While heading off the beaten path in Southeast Asia, my husband and I decided to explore Yangon, Myanmar to get an idea of what life was like in this country – which has only just recently opened its doors to tourists.
The experience was wonderful, disheartening, beautiful and eye opening all at once – with poverty and failing infrastructure, next to gorgeous pagoda’s and colonial style architecture dotting the city. The major benefit of travelling to Yangon was the complete lack of tourists and all that comes with tourism. Expect reasonable cab fares, nobody trying to rip you off, little to no crowds, and a genuine feeling of being in another country, experiencing another way of life.
*note the current Rohingya crisis happening in Myanmar, and plan any necessary safety measures when visiting in 2019
Aside from boasting the largest number of colonial-era buildings in Southeast Asia, Yangon’s true gem is the golden Shwedagon Pagoda – Myanmar’s most sacred Buddhist pagoda. Top tip: go at 4am when it opens and is at its most peaceful. Experience the sunrise, and enjoy the coolness of the white marble flooring while you can – by noon you’ll not be able to walk around on it.
Also aim to witness quietly in the background moments of prayer, meditation and the ‘bathing of the Buddha’ by day of the week at Shwedagon. Washing the Buddha at the corner of your birthday is considered lucky and good for karma.
The Circular Railway
This is a must experience while in Yangon to truly get a feel for local life. While I don’t usually go on tours, this one from Viator was small (3 of us) and the guide was phenomenal – giving us so much information and having an answer for every question we had. Top tip: dress light, as there’s no air conditioning on these old Japan Railways decommissioned trains.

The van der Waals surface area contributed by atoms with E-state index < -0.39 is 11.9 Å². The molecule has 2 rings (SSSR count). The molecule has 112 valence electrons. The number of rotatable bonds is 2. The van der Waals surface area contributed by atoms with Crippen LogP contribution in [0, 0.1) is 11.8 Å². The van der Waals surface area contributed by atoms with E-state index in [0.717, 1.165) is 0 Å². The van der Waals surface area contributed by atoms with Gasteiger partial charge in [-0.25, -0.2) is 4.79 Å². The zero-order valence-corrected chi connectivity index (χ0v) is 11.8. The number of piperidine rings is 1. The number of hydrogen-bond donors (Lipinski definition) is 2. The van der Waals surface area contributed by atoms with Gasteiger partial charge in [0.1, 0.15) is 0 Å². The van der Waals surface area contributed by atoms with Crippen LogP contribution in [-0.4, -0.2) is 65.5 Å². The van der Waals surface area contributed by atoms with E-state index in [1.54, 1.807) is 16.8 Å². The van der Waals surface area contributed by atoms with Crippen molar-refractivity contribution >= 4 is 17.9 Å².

What an attack on the senses! From fermented fish smells, to the strong heat of the day, to the colourful mangoes and various fruits – this was an amazing experience. Top tip: grab a tea and sit and people watch. The best part of this market is watching the locals buying/selling, chatting, laughing and just living life. Most of the buyers purchase produce here in bulk for the Yangon area, so I wouldn’t necessarily say the main point of coming is to stock up on fruit and vegetables. Just try to take it all in, and be prepared for the smells! Also – try the crickets!
Watch this video for an inside look at how Paan (indian chewing tobacco) is prepared.
19th Street, Chinatown
When the sun goes down, there is no better place to be than in the middle of all the action on 19th Street. Raw meat is on display up and down the entire road, ready to be barbequed for hungry locals and tourists alike. Tip: Grilled fish is to die for, especially when paired with a cold beer. Looking for an indoor eating experience? Head to Shwe Maw Shan for traditional Shan noodles – spicy noodles from the Shan state in eastern Myanmar.
A peaceful respite from the busy city, the Strand Hotel is a beautifully preserved colonial hotel – opened by the Armenian Sarkies Brothers (owners of Raffles Hotel in Singapore) back in 1901. It’s charm remains intact, with authentic period furnishings to take you back in time. My previous visit was before the renovations, and I believe it is now more elegant than ever.
Have you been to Yangon? Share your experience in the comments below!